MORGANTOWN, W.Va. – The WVU Heart and Vascular Institute recently welcomed Atsushi Hiromoto, M.D., from Tokyo, for a three-month fellowship to study atrial fibrillation surgery. He arrived on April 10.
Atrial fibrillation is a heart condition where the upper chambers of the heart (atria) beat too fast and with irregular rhythm (fibrillation). It can cause blood to pool and form clots that can travel to the brain and other parts of the body. The experts at the WVU Heart and Vascular Institute are world leaders in surgical ablation for atrial fibrillation, known as the Cox-Maze procedure.
Dr. Hiromoto, assistant professor in the Division of Cardiovascular Surgery at Nippon Medical School in Tokyo, received the prestigious James L. Cox Fellowship in Atrial Fibrillation Surgery sponsored by the American Association of Thoracic Surgery Graham Foundation.
Host centers for this fellowship represent nationally recognized thought leaders, educators, and clinical trial investigators in the field of surgical approaches to atrial fibrillation. Hiromoto elected to study under the mentorship of Vinay Badhwar, M.D., executive chair of the WVU Heart and Vascular Institute.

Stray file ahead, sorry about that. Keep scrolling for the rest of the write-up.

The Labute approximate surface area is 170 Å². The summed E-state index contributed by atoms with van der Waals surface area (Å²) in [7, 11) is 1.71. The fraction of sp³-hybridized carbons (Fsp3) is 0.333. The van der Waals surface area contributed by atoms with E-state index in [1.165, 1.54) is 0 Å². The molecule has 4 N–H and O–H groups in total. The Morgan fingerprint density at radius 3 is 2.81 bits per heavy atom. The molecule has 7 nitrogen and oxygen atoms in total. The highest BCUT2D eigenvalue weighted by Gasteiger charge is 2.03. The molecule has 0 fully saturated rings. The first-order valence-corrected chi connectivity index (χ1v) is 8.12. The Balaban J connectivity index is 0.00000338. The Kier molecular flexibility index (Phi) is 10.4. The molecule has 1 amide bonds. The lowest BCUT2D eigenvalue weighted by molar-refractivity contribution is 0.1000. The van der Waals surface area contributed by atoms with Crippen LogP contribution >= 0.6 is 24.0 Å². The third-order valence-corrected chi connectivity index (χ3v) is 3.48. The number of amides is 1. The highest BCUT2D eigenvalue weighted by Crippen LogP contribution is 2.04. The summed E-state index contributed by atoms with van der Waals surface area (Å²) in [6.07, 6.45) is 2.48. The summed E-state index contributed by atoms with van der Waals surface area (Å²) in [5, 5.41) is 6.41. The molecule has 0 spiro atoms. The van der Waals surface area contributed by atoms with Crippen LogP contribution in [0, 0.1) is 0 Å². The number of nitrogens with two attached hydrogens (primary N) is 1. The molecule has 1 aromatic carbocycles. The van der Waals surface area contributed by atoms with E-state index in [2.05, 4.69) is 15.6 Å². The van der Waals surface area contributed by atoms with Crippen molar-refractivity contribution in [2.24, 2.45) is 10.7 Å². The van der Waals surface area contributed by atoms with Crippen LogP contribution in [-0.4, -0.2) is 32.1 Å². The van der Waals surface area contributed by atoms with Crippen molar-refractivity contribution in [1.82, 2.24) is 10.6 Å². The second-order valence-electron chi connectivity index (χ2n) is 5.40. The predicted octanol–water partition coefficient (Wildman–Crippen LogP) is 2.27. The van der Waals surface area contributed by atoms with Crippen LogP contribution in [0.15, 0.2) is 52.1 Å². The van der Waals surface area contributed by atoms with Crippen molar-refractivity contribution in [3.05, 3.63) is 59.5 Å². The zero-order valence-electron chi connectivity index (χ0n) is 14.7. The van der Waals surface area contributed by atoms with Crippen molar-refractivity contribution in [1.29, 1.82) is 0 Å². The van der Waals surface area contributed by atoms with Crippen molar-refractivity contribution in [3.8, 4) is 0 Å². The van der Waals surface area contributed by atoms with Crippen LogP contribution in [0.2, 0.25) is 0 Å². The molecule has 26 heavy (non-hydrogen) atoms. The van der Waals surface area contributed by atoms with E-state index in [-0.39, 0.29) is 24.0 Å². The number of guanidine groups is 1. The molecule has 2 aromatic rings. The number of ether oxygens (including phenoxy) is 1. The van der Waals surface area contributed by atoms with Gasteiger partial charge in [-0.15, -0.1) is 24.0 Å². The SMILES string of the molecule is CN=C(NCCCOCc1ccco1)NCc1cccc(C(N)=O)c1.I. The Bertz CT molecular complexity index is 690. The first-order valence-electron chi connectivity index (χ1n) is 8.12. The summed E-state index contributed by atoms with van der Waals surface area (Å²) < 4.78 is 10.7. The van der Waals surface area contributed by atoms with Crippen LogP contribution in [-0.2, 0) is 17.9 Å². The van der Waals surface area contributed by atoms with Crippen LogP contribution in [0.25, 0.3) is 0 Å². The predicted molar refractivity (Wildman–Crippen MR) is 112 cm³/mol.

“The goal of this international fellowship is to facilitate scholarship and an exchange of knowledge with colleagues from around the world,” Dr. Badhwar said. “We are pleased to host Dr. Hiromoto as the American Association for Thoracic Surgery James L. Cox Fellow. This observership enables our colleagues to learn advanced techniques and the concepts behind them so that they may implement them at their home institution. The WVU Heart and Vascular Institute is pleased to be one of a handful of U.S. sites selected for this collaboration. These activities are complementary to our mission to bring the most advanced care to our state.”
In addition to atrial fibrillation surgery, Hiromoto is learning about perioperative care and postoperative follow-up, transcatheter mitral valve procedures, and safely taking patients off the ventilator in the operating room after heart surgery, as well as advanced robotic heart surgery, which is prohibited in Japan.
“The doctors are so gentle and proficient. Their techniques are so quick and accurate. It is a great pleasure that I can see their skills directly with my own eyes,” Hiromoto said. “Dr. Badhwar is a proficient cardiac surgeon, especially in valve surgery and atrial fibrillation surgery. I feel it is a great honor that I have an opportunity to study here at WVU.”
Hiromoto received his medical degree from Nippon Medical School in Tokyo, completed his residency in surgery at St. Luke’s International Hospital in Tokyo, and has completed 10 years of fellowship training in cardiovascular surgery among several hospitals in Japan.
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